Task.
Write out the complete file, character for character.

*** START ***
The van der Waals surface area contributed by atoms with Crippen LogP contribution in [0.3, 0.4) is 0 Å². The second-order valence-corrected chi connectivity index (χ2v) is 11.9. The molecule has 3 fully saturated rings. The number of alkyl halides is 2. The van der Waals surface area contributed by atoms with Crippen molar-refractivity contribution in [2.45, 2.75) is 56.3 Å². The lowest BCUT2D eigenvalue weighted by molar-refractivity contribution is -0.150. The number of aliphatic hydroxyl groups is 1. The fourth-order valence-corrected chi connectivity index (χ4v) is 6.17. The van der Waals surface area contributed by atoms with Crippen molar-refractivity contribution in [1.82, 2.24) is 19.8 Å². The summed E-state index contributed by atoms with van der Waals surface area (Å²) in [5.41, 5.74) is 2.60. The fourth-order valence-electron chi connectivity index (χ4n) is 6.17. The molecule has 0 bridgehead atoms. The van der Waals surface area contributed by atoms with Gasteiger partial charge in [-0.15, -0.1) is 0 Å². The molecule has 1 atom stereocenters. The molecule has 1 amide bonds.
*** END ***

The van der Waals surface area contributed by atoms with Crippen LogP contribution in [0.3, 0.4) is 0 Å². The second-order valence-corrected chi connectivity index (χ2v) is 11.9. The molecule has 3 fully saturated rings. The number of alkyl halides is 2. The van der Waals surface area contributed by atoms with Crippen molar-refractivity contribution in [2.45, 2.75) is 56.3 Å². The lowest BCUT2D eigenvalue weighted by molar-refractivity contribution is -0.150. The number of aliphatic hydroxyl groups is 1. The fourth-order valence-corrected chi connectivity index (χ4v) is 6.17. The van der Waals surface area contributed by atoms with Crippen molar-refractivity contribution in [1.82, 2.24) is 19.8 Å². The summed E-state index contributed by atoms with van der Waals surface area (Å²) in [5.41, 5.74) is 2.60. The fourth-order valence-electron chi connectivity index (χ4n) is 6.17. The molecule has 0 bridgehead atoms. The van der Waals surface area contributed by atoms with Gasteiger partial charge in [-0.15, -0.1) is 0 Å². The molecule has 1 atom stereocenters. The molecule has 1 amide bonds.